Ambrose Gwinnett Bierce (June 24, 1842 – date of death uncertain; probably December 1913 or early 1914) was an American satirist, critic, short story writer, editor and journalist. He is perhaps most famous for his serialized mock lexicon, The Devil's Dictionary, in which, over the years, he scathed American culture and accepted wisdom by pointing out alternate, more practical definitions for common words.
- Study Herod, madame, study Herod.
- When asked about how to rear obnoxious children by an irritating interviewer.
- Mark how my fame rings out from zone to zone:
A thousand critics shouting: "He's unknown!"
- There are sounds that we cannot hear. At either end of the scale are notes that stir no chord of that imperfect instrument, the human ear. They are too high or too grave. I have observed a flock of blackbirds occupying an entire tree-top—the tops of several trees—and all in full song. Suddenly—in a moment—at absolutely the same instant all spring into the air and fly away. How? They could not all see one another—whole tree-tops intervened. At no point could a leader have been visible to all. There must have been a signal of warning or command, high and shrill above the din, but by me unheard. I have observed, too, the same simultaneous flight when all were silent, among not only blackbirds, but other birds— quail, for example, widely separated by bushes —even on opposite sides of a hill.
It is known to seamen that a school of whales basking or sporting on the surface of the ocean, miles apart, with the convexity of the earth between, will sometimes dive at the same instant—all gone out of sight in a moment. The signal has been sounded—too grave for the ear of the sailor at the masthead and his comrades on the deck—who nevertheless feel its vibrations in the ship as the stones of a cathedral are stirred by the bass of the organ.
As with sounds, so with colors. At each end of the solar spectrum the chemist can detect the presence of what are known as 'actinic' rays. They represent colors—integral colors in the composition of light—which we are unable to discern. The human eye is an imperfect instrument; its range is but a few octaves of the real “chromatic scale.” I am not mad; there are colors that we cannot see.
And, God help me! the Damned Thing is of such a color!
- The fact that boys are allowed to exist at all is evidence of remarkable Christian forbearance among men--were it not for a mawkish humanitarianism, coupled with imperfect digestive powers, we should devour our young, as Nature intended.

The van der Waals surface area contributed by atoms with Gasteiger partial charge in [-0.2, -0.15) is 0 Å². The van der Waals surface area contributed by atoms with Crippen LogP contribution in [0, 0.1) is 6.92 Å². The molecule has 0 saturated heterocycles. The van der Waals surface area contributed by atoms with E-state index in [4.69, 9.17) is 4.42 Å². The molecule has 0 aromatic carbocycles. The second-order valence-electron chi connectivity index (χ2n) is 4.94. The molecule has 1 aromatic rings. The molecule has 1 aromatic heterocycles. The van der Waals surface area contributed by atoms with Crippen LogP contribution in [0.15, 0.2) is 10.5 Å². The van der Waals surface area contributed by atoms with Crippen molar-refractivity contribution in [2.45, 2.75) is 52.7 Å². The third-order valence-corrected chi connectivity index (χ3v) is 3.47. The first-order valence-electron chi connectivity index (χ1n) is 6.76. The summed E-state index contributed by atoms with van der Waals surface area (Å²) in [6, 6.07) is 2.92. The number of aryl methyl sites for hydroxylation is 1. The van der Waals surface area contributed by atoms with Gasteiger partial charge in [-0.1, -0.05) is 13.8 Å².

- Town Crier column in the San Francisco News-Letter (c. 1870)
- For there be divers sorts of death—some wherein the body remaineth; and in some it vanisheth quite away with the spirit. This commonly occurreth only in solitude (such is God's will) and, none seeing the end, we say the man is lost, or gone on a long journey—which indeed he hath; but sometimes it hath happened in sight of many, as abundant testimony showeth. In one kind of death the spirit also dieth, and this it hath been known to do while yet the body was in vigor for many years. Sometimes, as is veritably attested, it dieth with the body, but after a season is raised up again in that place where the body did decay.
- On every side of me stretched a bleak and desolate expanse of plain, covered with a tall overgrowth of sere grass, which rustled and whistled in the autumn wind with heaven knows what mysterious and disquieting suggestion. Protruded at long intervals above it, stood strangely shaped and somber-colored rocks, which seemed to have an understanding with one another and to exchange looks of uncomfortable significance, as if they had reared their heads to watch the issue of some foreseen event. A few blasted trees here and there appeared as leaders in this malevolent conspiracy of silent expectation.
- This stone had apparently marked the grave out of which the tree had sprung ages ago. The tree's exacting roots had robbed the grave and made the stone a prisoner.
A sudden wind pushed some dry leaves and twigs from the uppermost face of the stone; I saw the low-relief letters of an inscription and bent to read it. God in Heaven! my name in full! —the date of my birth!— the date of my death!
A level shaft of light illuminated the whole side of the tree as I sprang to my feet in terror. The sun was rising in the rosy east. I stood between the tree and his broad red disk—no shadow darkened the trunk!
A chorus of howling wolves saluted the dawn. I saw them sitting on their haunches, singly and in groups, on the summits of irregular mounds and tumuli filling a half of my desert prospect and extending to the horizon. And then I knew that these were ruins of the ancient and famous city of Carcosa.
- Peyton Fahrquhar was dead; his body, with a broken neck, swung gently from side to side beneath the timbers of the Owl Creek bridge.
- Haïta told him all: how thrice he had met the radiant maid, and thrice she had left him forlorn. He related minutely all that had passed between them, omitting no word of what had been said.
When he had ended, the holy hermit was a moment silent, then said: "My son, I have attended to thy story, and I know the maiden. I have myself seen her, as have many. Know, then, that her name, which she would not even permit thee to inquire, is Happiness. Thou saidst the truth to her, that she is capricious for she imposeth conditions that man can not fulfill, and delinquency is punished by desertion. She cometh only when unsought, and will not be questioned. One manifestation of curiosity, one sign of doubt, one expression of misgiving, and she is away! How long didst thou have her at any time before she fled?"
"Only a single instant," answered Haïta, blushing with shame at the confession. "Each time I drove her away in one moment."
"Unfortunate youth " said the holy hermit, "but for thine indiscretion thou mightst have had her for two."
- Haïta the Shepherd (1891)